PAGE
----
Good vs. Bad Carbohydrates

Good vs. Bad Carbohydrates

We’ve all heard the phrase “carbs are the enemy,” but what does that really mean? Carbohydrates aren’t only found in bread, rice and pasta, they are found even in a banana.

There are two different types of carbohydrates: complex carbs (GOOD) and simple carbs (BAD). Complex carbs require our bodies to work harder to digest, therefore energy is released over a longer time. Good carbs are in their “natural” state, for the most part. Think whole grain breads, bran cereal, green vegetables, and fresh fruits. Complex carbs are high in fiber and nutrients, have a low glycemic index, and help stimulate the metabolism.

On the other end, simple carbohydrates (BAD) are smaller molecules of sugar that are digested quickly. The energy digested is stored as glycogen and if it is not used (or burned off by exercise) immediately, turns into fat. Simple carbs are low in fiber and nutrients, have a high glycemic index, provide the body with high blood glucose levels (those after-pasta-tired feelings) and are basically “empty calories” that turn into sugar and are later converted into fat. Think: candy and desserts, sugary cereal, soda and sugary drinks, refined breads.

Choose healthier carbs:

  • Bread/Cereal: All bran cereals and wheat bread instead of corn flakes and white bread.
  • Pasta/Rice: Wheat spaghetti instead of white. Or our favorite substitute – quinoa or spaghetti squash. Aim to choose whole grains such as oats, rye, millet, beans, and legumes.
  • Beverages: Unsweetened almond or coconut milk instead of regular milk. And it’s time to skip the soda altogether. Try sparkling water instead.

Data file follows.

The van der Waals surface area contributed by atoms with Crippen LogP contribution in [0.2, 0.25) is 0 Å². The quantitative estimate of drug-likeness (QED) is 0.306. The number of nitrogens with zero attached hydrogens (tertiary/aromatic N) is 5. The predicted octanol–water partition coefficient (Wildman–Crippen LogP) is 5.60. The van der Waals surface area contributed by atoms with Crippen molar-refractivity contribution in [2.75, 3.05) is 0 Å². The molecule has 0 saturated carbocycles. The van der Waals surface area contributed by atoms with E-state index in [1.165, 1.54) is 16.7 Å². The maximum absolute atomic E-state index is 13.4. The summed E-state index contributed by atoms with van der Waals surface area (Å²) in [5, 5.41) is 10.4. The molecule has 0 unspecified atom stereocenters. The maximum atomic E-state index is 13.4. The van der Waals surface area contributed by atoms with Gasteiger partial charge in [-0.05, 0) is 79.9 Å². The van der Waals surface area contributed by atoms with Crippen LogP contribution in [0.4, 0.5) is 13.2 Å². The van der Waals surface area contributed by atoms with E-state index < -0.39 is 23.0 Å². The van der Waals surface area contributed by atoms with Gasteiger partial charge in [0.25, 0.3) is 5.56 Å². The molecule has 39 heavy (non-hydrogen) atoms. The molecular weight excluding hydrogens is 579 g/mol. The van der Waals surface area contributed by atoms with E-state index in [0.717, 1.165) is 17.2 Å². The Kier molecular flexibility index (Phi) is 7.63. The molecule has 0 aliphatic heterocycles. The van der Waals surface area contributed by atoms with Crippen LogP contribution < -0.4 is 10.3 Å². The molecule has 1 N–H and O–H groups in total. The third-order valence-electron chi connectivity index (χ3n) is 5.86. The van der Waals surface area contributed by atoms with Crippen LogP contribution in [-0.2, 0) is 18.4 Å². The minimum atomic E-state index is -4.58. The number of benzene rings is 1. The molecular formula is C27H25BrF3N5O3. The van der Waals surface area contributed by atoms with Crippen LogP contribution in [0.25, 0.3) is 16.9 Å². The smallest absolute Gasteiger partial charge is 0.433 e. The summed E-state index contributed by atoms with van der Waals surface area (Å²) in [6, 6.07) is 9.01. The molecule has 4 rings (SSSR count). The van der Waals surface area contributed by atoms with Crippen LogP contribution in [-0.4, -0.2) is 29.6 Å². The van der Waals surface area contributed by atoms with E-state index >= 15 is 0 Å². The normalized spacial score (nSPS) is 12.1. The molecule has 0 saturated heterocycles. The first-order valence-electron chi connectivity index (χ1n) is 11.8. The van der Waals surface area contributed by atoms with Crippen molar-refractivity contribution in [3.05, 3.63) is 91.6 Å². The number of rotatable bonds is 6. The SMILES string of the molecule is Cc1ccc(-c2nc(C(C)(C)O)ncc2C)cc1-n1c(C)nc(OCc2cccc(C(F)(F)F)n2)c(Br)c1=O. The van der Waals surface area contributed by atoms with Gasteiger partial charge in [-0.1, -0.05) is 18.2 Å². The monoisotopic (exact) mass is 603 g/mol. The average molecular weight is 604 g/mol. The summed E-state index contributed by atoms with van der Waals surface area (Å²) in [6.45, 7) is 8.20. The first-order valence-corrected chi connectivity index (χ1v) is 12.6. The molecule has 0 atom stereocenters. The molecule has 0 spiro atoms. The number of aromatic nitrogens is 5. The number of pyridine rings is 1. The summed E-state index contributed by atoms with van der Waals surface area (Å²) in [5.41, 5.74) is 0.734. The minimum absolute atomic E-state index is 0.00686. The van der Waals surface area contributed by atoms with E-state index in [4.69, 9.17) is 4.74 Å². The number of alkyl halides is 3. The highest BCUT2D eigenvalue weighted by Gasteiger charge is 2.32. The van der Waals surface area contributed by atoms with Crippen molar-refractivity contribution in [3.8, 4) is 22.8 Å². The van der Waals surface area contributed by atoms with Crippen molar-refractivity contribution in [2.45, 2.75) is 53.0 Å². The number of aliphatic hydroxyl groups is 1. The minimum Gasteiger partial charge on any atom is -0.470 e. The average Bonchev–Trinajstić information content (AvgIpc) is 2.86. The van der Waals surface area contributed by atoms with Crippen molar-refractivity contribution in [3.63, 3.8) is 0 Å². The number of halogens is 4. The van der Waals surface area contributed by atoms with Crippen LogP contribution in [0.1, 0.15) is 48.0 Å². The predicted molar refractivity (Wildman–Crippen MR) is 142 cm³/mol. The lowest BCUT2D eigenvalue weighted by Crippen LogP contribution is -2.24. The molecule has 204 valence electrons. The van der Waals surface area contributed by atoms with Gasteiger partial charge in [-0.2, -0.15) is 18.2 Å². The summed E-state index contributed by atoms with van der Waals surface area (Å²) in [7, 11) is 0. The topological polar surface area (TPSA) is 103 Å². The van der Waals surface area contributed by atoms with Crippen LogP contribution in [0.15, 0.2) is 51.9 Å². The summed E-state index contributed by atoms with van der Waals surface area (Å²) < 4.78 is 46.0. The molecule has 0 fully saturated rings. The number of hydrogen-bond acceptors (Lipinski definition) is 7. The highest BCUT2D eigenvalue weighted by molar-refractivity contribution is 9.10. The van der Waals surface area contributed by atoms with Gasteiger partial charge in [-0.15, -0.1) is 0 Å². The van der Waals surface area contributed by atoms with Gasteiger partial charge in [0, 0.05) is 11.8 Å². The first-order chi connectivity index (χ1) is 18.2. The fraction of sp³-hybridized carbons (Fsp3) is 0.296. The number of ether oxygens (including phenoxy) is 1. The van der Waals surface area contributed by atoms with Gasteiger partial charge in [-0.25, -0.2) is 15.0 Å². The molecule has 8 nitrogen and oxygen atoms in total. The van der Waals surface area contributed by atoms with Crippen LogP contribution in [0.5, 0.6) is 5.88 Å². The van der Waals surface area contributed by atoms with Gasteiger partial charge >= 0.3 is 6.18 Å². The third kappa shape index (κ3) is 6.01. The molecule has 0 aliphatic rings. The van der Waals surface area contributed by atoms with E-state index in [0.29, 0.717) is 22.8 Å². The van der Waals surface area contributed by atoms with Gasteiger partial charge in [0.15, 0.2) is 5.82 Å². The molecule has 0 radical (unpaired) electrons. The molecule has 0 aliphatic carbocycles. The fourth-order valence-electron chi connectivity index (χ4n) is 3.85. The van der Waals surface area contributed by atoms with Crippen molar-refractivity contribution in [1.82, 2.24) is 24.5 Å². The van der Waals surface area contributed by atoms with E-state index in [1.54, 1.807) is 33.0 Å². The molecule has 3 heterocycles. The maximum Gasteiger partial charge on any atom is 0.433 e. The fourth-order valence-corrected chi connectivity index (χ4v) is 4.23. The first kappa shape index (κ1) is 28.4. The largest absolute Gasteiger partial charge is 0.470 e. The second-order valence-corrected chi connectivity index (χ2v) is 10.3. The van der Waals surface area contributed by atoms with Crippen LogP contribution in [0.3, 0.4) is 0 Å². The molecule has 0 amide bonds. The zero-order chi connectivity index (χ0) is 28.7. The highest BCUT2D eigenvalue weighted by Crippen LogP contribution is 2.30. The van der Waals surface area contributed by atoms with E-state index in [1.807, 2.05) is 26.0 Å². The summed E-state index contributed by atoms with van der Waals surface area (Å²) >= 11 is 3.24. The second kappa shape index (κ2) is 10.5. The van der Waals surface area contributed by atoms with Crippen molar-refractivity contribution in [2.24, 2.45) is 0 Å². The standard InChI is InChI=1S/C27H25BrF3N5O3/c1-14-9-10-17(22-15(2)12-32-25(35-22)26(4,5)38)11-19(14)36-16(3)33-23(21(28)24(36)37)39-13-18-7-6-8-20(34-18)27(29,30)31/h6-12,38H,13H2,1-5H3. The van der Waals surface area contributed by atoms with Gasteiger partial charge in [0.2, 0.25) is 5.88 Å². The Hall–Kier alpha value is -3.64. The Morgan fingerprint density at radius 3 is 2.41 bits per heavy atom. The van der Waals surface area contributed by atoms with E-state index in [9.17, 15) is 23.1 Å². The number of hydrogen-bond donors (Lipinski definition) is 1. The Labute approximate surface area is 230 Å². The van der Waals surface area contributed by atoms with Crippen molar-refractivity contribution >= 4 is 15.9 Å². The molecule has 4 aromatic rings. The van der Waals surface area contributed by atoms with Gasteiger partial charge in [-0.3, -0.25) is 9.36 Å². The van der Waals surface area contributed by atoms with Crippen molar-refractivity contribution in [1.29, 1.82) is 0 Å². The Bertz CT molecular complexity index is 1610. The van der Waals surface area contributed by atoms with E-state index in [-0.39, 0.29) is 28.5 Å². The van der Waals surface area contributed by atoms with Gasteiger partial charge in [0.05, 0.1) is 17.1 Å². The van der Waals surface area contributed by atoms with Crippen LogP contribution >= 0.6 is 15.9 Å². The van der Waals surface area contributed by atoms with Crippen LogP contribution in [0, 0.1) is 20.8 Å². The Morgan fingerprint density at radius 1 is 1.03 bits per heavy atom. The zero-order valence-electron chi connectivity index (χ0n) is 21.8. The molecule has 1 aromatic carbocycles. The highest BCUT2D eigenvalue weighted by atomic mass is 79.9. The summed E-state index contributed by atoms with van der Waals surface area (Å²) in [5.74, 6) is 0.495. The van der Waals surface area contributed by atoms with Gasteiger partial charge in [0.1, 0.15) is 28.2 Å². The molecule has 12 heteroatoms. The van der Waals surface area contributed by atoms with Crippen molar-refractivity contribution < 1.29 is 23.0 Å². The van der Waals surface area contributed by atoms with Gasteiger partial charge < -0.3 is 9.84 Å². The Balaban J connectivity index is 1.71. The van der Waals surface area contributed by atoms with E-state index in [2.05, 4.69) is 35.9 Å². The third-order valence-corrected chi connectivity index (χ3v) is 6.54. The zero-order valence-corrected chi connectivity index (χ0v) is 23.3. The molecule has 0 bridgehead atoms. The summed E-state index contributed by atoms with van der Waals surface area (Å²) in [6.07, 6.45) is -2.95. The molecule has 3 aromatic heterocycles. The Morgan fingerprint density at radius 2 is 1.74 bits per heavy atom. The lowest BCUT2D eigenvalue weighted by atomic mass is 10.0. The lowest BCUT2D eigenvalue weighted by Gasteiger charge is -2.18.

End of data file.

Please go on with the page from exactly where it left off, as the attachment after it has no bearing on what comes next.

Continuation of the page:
• Fruits: Berries, apples, and oranges instead of bananas and pineapples.
  • Vegetables: Spinach, tomatoes and sweet potato instead of baked potatoes and corn.
  • Snacks: Cashews and almonds instead of pretzels and popcorn.

To keep in mind:

  • Skip refined and processed foods altogether.
  • Read the label to see if there is added sugar. Be wary of the “-oses” like high fructose corn syrup.
  • Try to have 40% of your total caloric intake come from complex carbohydrates.
  • Avoid the lure of low-fat and low-carb foods, which contain a sizable amount of calories from sugar
  • To know if a packaged food is made of simple or complex carbohydrates, look at the label so that you know what exactly you’re eating. If the first ingredient is whole-wheat flour or whole-oat flour, it’s likely going to be a complex carbohydrate.

Choose wisely and remember that carbs don’t always have to be the enemy!